• If you have been in the field for an extended period of time, consider teaching at a local university. Some University programs have opportunities for you to teach alongside an “actual” professor. You might even make some spare cash in the process. If teaching isn’t your thing, you can always reach out to your alma matter or high school and see if there is any interest or need for a guest speaker. Once you have mastered the subject matter enough to teach it, it doesn’t hurt to share what you know.
  • Have a never-ending curiosity. Read everything you can get your hands on, attend any seminars and lectures that you can. You need to be a sponge and absorb everything. I MEAN EVERYTHING. Note: Make sure that the materials that you are studying are legitimate. Wikipedia is probably not the right place to start.
  • Stay up to date on trends. Add google notifications for key terms so that you get automatic notifications when big things happen.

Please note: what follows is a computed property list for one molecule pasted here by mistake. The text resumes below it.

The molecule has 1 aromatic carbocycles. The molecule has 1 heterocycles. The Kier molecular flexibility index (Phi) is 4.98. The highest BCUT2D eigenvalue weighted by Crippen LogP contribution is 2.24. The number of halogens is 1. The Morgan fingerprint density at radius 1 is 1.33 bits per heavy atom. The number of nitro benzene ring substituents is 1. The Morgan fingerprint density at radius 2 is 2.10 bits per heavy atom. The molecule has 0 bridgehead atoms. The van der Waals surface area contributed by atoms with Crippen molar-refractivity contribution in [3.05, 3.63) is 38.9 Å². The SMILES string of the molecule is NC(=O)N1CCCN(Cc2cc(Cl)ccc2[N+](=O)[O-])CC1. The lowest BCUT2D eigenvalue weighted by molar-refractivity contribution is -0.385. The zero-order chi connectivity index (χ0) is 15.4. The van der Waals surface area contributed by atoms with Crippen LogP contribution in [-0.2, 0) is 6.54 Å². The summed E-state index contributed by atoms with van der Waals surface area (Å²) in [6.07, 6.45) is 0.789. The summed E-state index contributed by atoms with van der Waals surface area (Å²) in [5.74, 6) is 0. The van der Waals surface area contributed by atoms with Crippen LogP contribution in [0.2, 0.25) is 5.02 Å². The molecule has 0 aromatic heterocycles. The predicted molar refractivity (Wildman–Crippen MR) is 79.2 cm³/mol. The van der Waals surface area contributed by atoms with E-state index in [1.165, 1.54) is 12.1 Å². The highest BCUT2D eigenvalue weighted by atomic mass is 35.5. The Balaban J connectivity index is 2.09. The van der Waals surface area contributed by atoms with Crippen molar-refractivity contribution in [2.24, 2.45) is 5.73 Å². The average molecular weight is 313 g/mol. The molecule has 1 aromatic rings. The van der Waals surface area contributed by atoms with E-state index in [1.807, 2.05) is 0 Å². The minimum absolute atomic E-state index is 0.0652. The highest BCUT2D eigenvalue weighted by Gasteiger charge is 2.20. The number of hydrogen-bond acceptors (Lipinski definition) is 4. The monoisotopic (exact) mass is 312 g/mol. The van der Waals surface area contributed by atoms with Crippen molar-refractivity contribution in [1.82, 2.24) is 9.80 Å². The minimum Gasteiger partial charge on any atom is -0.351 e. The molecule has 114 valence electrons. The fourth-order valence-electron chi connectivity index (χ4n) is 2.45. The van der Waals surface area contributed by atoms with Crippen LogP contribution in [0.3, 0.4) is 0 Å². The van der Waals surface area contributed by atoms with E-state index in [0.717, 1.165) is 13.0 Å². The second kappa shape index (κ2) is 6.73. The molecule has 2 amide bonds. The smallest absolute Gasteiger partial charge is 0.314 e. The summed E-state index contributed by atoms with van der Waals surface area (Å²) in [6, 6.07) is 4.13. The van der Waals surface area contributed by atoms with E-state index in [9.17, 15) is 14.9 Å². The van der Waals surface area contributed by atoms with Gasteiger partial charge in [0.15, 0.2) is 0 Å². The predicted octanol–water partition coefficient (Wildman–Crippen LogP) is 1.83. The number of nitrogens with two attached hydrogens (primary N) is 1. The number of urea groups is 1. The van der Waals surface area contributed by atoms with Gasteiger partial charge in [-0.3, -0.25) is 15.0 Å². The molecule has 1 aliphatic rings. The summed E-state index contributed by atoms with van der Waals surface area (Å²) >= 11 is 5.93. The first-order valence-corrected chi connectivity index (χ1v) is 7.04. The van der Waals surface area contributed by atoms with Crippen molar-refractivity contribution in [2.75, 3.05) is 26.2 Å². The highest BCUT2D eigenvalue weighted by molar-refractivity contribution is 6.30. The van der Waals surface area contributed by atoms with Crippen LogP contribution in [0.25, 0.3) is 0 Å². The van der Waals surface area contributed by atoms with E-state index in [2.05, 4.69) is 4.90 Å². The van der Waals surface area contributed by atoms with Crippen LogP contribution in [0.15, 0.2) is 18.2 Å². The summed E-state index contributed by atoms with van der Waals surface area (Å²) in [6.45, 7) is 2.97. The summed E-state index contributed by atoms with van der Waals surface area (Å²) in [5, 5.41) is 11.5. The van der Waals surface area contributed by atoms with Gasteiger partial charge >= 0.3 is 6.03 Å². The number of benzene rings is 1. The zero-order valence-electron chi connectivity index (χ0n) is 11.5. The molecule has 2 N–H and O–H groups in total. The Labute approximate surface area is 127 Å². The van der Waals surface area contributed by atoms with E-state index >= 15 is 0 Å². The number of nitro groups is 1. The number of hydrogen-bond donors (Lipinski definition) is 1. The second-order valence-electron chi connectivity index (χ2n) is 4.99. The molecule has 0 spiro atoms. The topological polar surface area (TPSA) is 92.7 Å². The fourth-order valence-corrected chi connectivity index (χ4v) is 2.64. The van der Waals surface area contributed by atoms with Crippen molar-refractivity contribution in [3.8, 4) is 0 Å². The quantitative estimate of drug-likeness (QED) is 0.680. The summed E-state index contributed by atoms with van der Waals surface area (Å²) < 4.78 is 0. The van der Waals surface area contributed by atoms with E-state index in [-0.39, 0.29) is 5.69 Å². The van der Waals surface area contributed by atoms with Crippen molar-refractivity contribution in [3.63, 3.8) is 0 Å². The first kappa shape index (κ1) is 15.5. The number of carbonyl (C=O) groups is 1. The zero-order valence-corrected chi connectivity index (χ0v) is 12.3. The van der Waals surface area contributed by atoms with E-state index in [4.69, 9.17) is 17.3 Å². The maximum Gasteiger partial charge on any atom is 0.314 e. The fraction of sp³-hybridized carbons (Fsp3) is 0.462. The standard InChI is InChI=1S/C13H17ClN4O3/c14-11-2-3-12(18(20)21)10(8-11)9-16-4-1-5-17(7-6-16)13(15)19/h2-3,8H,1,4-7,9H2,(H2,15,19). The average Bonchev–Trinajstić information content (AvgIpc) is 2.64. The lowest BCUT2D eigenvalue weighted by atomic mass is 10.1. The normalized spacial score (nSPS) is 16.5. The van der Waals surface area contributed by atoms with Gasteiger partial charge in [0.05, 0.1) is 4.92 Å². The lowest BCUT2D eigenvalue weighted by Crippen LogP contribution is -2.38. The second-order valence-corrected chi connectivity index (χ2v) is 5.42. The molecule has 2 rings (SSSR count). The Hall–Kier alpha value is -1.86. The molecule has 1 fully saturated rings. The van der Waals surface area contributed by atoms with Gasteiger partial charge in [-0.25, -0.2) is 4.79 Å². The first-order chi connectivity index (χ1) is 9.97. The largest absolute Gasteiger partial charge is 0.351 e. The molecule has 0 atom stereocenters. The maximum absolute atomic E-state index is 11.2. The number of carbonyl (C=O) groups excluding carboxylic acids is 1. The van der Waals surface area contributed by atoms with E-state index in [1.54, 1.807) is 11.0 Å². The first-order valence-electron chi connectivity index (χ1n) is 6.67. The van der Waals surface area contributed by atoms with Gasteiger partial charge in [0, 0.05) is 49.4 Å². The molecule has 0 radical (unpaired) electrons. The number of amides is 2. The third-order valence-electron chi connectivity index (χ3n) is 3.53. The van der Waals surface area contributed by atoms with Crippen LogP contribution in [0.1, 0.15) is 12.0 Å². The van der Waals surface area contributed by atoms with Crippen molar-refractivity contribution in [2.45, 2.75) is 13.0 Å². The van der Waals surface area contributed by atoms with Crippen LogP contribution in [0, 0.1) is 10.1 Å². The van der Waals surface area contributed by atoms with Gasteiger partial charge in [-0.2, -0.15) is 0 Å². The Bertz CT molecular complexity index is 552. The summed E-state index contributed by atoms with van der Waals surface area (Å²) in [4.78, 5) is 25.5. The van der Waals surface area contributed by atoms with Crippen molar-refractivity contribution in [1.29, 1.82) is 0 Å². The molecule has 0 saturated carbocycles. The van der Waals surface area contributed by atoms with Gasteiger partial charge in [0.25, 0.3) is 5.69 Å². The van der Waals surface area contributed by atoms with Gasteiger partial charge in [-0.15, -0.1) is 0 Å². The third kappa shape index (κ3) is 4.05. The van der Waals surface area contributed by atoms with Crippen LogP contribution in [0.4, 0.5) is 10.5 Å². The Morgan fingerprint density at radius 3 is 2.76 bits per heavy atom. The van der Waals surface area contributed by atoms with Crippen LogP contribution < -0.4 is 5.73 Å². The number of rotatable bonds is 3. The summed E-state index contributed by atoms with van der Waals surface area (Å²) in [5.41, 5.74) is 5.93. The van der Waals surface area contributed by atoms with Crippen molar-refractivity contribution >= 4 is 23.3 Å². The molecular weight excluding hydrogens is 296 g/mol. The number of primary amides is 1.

• If there are parts of the business that you work on that you don’t understand, it doesn’t hurt to ask to shadow someone in another position or get invited to re-occurring meetings. You would be surprised by how much you can learn just by being a fly on the wall.
  • When you start to feel like you are getting the hang of understanding the material, start writing about it. It doesn’t matter who you write for. It could be your company’s newsletter, a trade publication, a scholarly journal, a magazine. Writing allows you to begin to establish yourself as a credible figure.